Just accept that the Windows environment includes every process being able to determine the where it was launched from at run time. The AutoIt interpreter makes that information available to your script through those macros.

;)


Valuater's AutoIt 1-2-3, Class... Is now in Session!For those who want somebody to write the script for them: RentACoder"Any technology distinguishable from magic is insufficiently advanced." -- Geek's corollary to Clarke's law

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The @ScriptDir, @ScriptName, and @ScriptFullPath macros get their information from the Windows environment the script is running in. That information is available to all processes running in a Windows environment. The exact method used by the AutoIt interpreter would be implemented in the C (or C++) source code. Do you really need to go that far down the rabbit hole just to use it?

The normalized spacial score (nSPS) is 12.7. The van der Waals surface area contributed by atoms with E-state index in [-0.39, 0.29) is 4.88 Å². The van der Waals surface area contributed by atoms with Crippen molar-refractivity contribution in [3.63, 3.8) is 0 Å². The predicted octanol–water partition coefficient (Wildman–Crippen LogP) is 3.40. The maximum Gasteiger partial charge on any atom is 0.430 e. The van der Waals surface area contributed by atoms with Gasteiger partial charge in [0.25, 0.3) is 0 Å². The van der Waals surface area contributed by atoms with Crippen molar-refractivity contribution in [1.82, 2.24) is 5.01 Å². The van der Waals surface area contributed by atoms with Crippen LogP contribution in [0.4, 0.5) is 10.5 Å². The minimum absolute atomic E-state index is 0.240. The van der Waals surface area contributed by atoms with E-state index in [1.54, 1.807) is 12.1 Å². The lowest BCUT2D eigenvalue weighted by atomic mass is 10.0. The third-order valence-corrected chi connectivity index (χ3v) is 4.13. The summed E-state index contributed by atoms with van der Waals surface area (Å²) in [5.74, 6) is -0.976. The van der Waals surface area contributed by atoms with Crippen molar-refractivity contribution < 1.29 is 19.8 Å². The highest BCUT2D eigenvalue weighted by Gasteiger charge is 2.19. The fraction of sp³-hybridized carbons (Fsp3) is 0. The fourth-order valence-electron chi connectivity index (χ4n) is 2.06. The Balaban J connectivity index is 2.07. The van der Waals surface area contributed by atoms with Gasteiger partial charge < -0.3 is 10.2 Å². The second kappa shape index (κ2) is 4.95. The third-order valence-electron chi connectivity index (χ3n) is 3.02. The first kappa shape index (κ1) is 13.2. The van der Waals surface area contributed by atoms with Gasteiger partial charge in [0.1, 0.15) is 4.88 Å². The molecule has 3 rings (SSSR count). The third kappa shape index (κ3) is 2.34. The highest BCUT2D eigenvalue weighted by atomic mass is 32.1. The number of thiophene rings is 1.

Just accept that the Windows environment includes every process being able to determine the where it was launched from at run time. The AutoIt interpreter makes that information available to your script through those macros.

;)

That's plenty enough information for me I think. I don't think I'm looking at this quite as in depth as you are thinking I might be :evil: I'm real new to this and have only made a couple basic scripts. I was curious how it's getting the location of the script for this reason for example.

Say I create scriptA and compile it to exe. I push said exe from Configuration manager to a group of PCs so that I can have it launch at a ctrl+alt+del prompt. Script does its thing and adds a few reg entries and then reboots. One of those reg entries would be to call a new script in the autorun section of the registry.

RegWrite("HKEY_LOCAL_MACHINE\SOFTWARE\Microsoft\Windows\CurrentVersion\RUN", "scriptb.exe", "REG_SZ", @ScriptFullPath & " " & $step)